Effect of exercise training on biologic vascular age in healthy seniors

Shigeki Shibata, Benjamin D. Levine

Research output: Contribution to journalArticle

22 Citations (Scopus)

Abstract

Arteriosclerosis with aging leads to central arterial stiffening in humans, which could be a prime cause for increased cardiac afterload in the elderly. The purpose of the present study was to assess the effects of 1 yr of progressive exercise training on central aortic compliance and left ventricular afterload in sedentary healthy elderly volunteers. Ten healthy sedentary seniors and 11 Masters athletes (>65 yr) were recruited. The sedentary seniors underwent 1 yr of progressive exercise training so that at the end of the year, they were exercising ~200 min/wk. Central aortic compliance was assessed by the Modelflow aortic age, which reflects the intrinsic structural components of aortic compliance. Cardiac afterload was assessed by effective arterial elastance (Ea) with its contributors of peripheral vascular resistance (PVR) and systemic arterial compliance (SAC). After exercise training, Ea, PVR, and SAC were improved in sedentary seniors and became comparable with those of Masters athletes although the Modelflow aortic age was not changed. Moreover, after exercise training, when stroke volume was restored with lower body negative pressure back to pretraining levels, the exercise training-induced improvements in Ea, PVR, and SAC were eliminated. Aortic stiffening with aging was not improved even after 1 yr of progressive endurance exercise training in the previously sedentary elderly, while left ventricular afterload was reduced. This reduced afterload after exercise training appeared to be attributable to cardiovascular functional modulation to an increase in stroke volume rather than to intrinsic structural changes in the arterial wall.

Original languageEnglish (US)
JournalAmerican Journal of Physiology - Heart and Circulatory Physiology
Volume302
Issue number6
DOIs
StatePublished - Mar 2012

Fingerprint

Blood Vessels
Vascular Resistance
Compliance
Exercise
Athletes
Stroke Volume
Lower Body Negative Pressure
Arteriosclerosis
Healthy Volunteers

Keywords

  • Aging
  • Aortic stiffness
  • Biologic aortic age
  • Cardiac afterload
  • Exercise training

ASJC Scopus subject areas

  • Physiology
  • Physiology (medical)
  • Cardiology and Cardiovascular Medicine

Cite this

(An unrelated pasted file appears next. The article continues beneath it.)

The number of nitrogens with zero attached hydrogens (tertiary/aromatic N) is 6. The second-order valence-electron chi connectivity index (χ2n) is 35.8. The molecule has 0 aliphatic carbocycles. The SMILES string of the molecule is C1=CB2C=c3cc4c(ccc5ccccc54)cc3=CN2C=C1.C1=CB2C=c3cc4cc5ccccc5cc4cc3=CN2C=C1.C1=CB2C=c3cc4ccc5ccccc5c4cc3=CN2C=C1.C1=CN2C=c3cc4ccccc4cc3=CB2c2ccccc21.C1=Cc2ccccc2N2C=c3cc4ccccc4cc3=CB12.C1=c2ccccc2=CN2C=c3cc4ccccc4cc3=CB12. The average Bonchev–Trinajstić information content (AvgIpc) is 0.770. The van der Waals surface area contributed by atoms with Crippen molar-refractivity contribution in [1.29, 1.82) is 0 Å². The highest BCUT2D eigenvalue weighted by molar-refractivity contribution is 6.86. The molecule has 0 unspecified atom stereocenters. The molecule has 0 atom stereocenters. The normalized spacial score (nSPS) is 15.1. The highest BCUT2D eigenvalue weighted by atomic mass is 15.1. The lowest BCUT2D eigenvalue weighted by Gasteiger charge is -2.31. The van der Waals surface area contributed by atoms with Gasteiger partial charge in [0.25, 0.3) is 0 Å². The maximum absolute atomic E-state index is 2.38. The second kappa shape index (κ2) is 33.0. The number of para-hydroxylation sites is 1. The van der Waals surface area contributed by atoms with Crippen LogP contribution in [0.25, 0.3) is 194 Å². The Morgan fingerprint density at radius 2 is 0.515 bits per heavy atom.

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abstract = "Arteriosclerosis with aging leads to central arterial stiffening in humans, which could be a prime cause for increased cardiac afterload in the elderly. The purpose of the present study was to assess the effects of 1 yr of progressive exercise training on central aortic compliance and left ventricular afterload in sedentary healthy elderly volunteers. Ten healthy sedentary seniors and 11 Masters athletes (>65 yr) were recruited. The sedentary seniors underwent 1 yr of progressive exercise training so that at the end of the year, they were exercising ~200 min/wk. Central aortic compliance was assessed by the Modelflow aortic age, which reflects the intrinsic structural components of aortic compliance. Cardiac afterload was assessed by effective arterial elastance (Ea) with its contributors of peripheral vascular resistance (PVR) and systemic arterial compliance (SAC). After exercise training, Ea, PVR, and SAC were improved in sedentary seniors and became comparable with those of Masters athletes although the Modelflow aortic age was not changed. Moreover, after exercise training, when stroke volume was restored with lower body negative pressure back to pretraining levels, the exercise training-induced improvements in Ea, PVR, and SAC were eliminated. Aortic stiffening with aging was not improved even after 1 yr of progressive endurance exercise training in the previously sedentary elderly, while left ventricular afterload was reduced. This reduced afterload after exercise training appeared to be attributable to cardiovascular functional modulation to an increase in stroke volume rather than to intrinsic structural changes in the arterial wall.",
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